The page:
Ripley's Roos hop it: Bush cleared to make way for housing
KANGAROOS are being evicted from their homes as vast tracts of land are cleared to make way for Ipswich's housing boom.
Close encounters with roos on the roads surrounding Ripley are becoming more frequent and residents are increasingly concerned about where the animals will go once the next round of building starts.
Wildlife conservationists say that's the reality of urbanisation.
But residents want developers to include more green space in new estates instead of forcing the kangaroos out.
Sandra and Greg Woodbridge bought their Scotts Rd home 16 years ago, attracted by the rural lifestyle and bushland surrounds and the odd kangaroo sighting.
Now, it's not unusual for the pair to find 18 kangaroos grazing in the paddock behind their house - an area which was bushland until a couple of years ago.
While the couple enjoys watching the kangaroos, they can't help feel saddened knowing that soon the animals will be pushed out of this area too.
"They don't really have anywhere else to go," Greg said.
"We can't stop development, but we can try to get these developers to set aside more green space."
The latest Statewide Landcover and Trees Study report released last month shows 236 hectares of land was cleared across the Ipswich City Council area last year.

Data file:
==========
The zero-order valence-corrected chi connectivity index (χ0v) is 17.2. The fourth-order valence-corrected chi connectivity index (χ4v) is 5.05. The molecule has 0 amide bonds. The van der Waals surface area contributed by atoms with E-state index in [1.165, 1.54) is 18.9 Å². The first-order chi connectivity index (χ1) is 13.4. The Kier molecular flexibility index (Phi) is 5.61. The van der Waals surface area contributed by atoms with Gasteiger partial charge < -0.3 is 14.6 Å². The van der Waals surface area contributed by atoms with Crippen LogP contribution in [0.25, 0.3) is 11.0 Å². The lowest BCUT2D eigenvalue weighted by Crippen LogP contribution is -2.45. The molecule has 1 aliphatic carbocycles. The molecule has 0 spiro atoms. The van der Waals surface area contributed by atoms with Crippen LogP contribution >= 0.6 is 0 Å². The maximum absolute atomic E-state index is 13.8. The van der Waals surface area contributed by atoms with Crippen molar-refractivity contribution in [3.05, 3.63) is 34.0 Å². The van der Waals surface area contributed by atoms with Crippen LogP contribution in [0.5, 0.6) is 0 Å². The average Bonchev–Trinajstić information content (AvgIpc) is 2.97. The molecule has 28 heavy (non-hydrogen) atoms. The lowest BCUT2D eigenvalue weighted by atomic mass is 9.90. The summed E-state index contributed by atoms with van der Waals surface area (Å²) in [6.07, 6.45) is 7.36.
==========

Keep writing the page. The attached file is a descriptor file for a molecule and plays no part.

About one third of that was removed to make way for new homes.
The Ripley Valley, earmarked in 2010 to provide 50,000 new homes, is at the forefront of the city's unprecedented growth.
Ecco Ripley, one of the developers building in the valley, has put aside 20% of the total development, or 40 hectares, for green space.
Wildlife Queensland botanist and spokesperson Des Boyland said it's not enough just to set aside pockets of land and expect all the wildlife to live in that space.
He says wildlife displacement is a significant problem across south-east Queensland caused by poor planning from successive governments on both sides of politics.
Other than the increased risk to people who may encounter kangaroos on the roads, Mr Boyland fears the consequences will also see koalas disappear from the south-east corner.
"Kangaroos are nomadic so they will move around and go wherever they need to, to find food," Mr Boyland said.
"Wallabies are territorial so their habitat gets reduced and reduced until they just die.
"And of course cutting down trees reduces habitat for birds and koalas.
"Quite frankly I believe koalas will be extinct in south-east Queensland within the next 10 to 20 years.
"We need to establish corridors that will link these isolated pockets of green.
"Relocating these animals isn't an option because there's nowhere in the south-east to take them and even if we did, introducing new groups of species would increase the stress for the animal community already there."
Mr Boyland said if people were truly concerned, they would encourage developers to build up, instead of out, to minimise the impact on the natural landscape.
A University of Queensland report found this year that koala populations in south-east Queensland had dropped by 80% between 1996 and 2014
In response the Queensland Government has allocated an extra $12.1 million towards koala protection which could include setting land aside, rather than allowing it to be developed.
No specific provisions have been announced for kangaroos, although the government plans to repeal vegetation laws introduced by the LNP which they say allowed land to be more readily cleared.